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TU gets duked by James Madison

8 October 2012 By Alex Glaze, Staff Writer No Comments

James Madison Head Coach Mickey Matthews earned his 100th career victory as the Dukes held on for a 13-10 win over the Towson Tigers.

With 3:16 left on the clock, James Madison quarterback Justin Thorpe took the field, down 10-6.

Towson’s defense held Thorpe in check for the majority of the game, but in the final minutes, the defense broke down and Thorpe capitalized.

“We didn’t tackle that well in the end,” Towson Head Coach Rob Ambrose said. “I honestly think that we were running out of juice.  A pretty hard 14-day grind with LSU and turn around and come back to JMU.”

Thorpe completed all six of his passes to lead the Dukes (4-1, 2-0 Colonial Athletic Association) on a 79-yard game-winning drive. Thorpe capped the drive with a nine-yard scramble through Towson’s red zone defense and dive into the end zone for James Madison’s only touchdown of the game.

“I thought we put together a really good, sound game plan,” Ambrose said. “We were very disciplined defensively. We hustled, for the most part, defensively. You’d be hard pressed to see anybody contain him as long as we did, this year. It was an impressive job. It was good, just not good enough.”

Towson (2-3, 1-1 CAA) trailed 6-3 for the majority of the game, but both offenses began to click in the closing minutes of the fourth quarter.

The Tigers took over seven minutes off the clock and drove 92 yards down the field in the fourth quarter to take their first lead of the game.

Senior quarterback Grant Enders scored the Tigers’ only touchdown of the game when he ran untouched into the end zone with 3:21 remaining on the clock.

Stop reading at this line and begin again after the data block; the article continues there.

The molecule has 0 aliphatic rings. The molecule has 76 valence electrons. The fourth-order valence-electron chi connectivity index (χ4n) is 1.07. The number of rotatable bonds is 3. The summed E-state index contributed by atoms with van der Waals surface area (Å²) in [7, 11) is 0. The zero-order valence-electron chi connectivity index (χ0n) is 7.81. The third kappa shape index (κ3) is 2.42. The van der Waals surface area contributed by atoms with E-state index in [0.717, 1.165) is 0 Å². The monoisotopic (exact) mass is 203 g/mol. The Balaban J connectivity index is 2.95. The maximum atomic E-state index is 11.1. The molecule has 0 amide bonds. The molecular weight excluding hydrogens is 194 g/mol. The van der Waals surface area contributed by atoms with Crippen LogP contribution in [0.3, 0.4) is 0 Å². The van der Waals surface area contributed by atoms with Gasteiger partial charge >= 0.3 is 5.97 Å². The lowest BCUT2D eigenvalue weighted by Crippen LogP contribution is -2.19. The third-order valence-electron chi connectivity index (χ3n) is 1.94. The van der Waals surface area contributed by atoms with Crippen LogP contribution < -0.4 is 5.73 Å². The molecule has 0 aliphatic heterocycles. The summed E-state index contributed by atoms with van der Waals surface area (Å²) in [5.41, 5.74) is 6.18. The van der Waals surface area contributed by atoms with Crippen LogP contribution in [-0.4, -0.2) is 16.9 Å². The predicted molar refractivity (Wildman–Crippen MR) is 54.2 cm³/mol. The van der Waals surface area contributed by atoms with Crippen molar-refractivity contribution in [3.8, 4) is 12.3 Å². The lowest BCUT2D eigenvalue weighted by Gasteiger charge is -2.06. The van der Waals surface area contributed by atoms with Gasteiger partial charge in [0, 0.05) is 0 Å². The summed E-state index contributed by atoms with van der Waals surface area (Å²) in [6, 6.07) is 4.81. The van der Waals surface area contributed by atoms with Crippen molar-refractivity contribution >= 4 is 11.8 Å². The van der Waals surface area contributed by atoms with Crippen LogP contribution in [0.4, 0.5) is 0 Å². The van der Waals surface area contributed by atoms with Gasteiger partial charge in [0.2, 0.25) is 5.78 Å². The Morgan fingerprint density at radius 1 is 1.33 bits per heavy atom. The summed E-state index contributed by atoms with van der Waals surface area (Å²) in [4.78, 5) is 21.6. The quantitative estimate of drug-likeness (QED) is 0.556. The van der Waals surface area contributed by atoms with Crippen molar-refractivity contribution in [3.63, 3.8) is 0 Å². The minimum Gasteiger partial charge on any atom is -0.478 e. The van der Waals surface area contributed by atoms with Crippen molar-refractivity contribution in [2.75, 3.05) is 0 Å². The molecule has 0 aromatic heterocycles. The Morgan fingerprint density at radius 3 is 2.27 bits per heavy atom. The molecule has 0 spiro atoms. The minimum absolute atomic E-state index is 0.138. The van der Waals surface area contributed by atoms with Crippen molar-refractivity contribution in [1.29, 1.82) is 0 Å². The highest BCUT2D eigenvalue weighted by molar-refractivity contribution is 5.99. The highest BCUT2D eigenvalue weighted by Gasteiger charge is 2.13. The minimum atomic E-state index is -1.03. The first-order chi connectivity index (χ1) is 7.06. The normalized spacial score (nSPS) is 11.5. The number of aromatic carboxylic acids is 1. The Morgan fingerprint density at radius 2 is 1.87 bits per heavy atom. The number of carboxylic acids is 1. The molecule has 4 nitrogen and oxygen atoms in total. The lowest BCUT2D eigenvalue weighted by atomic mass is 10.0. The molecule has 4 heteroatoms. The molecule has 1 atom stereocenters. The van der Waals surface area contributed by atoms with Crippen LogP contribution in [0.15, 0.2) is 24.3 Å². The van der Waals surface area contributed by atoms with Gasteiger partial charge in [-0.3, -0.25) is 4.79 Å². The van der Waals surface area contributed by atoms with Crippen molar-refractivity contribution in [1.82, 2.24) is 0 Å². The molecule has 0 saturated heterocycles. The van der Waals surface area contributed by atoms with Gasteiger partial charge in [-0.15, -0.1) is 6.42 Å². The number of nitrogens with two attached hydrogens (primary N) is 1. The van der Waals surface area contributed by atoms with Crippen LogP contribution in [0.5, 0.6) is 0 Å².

After Thorpe led James Madison down the field for a touchdown, Towson had a chance to tie or win the game with under two minutes remaining.

Ultimately, the Tigers’ drive would come to an abrupt halt.

Enders threw his second interception of the game to Dukes’ free safety Dean Marlowe with under a minute to play at James Madison’s 41-yard line to end the game.

The pass was intended for junior wide receiver Spencer Wilkins, but was overthrown.

“Mistakes happen and they kill you at critical times,” Ambrose said. “A dropped ball in the middle of the game doesn’t show up as much as it does on the last series. An interception in the second quarter doesn’t hurt nearly as much as an interception on the last drive of the game. Critical errors at critical times change outcomes of games.”

The Tigers will return home after two road losses to face the University of Maine.

“I remember a time when [playing at home] didn’t mean anything, but playing at home for our kids means everything.” Ambrose said.  “I know I wouldn’t want to be an opposing team to come in here and play, especially for a hungry football team that is looking to get back on track.”

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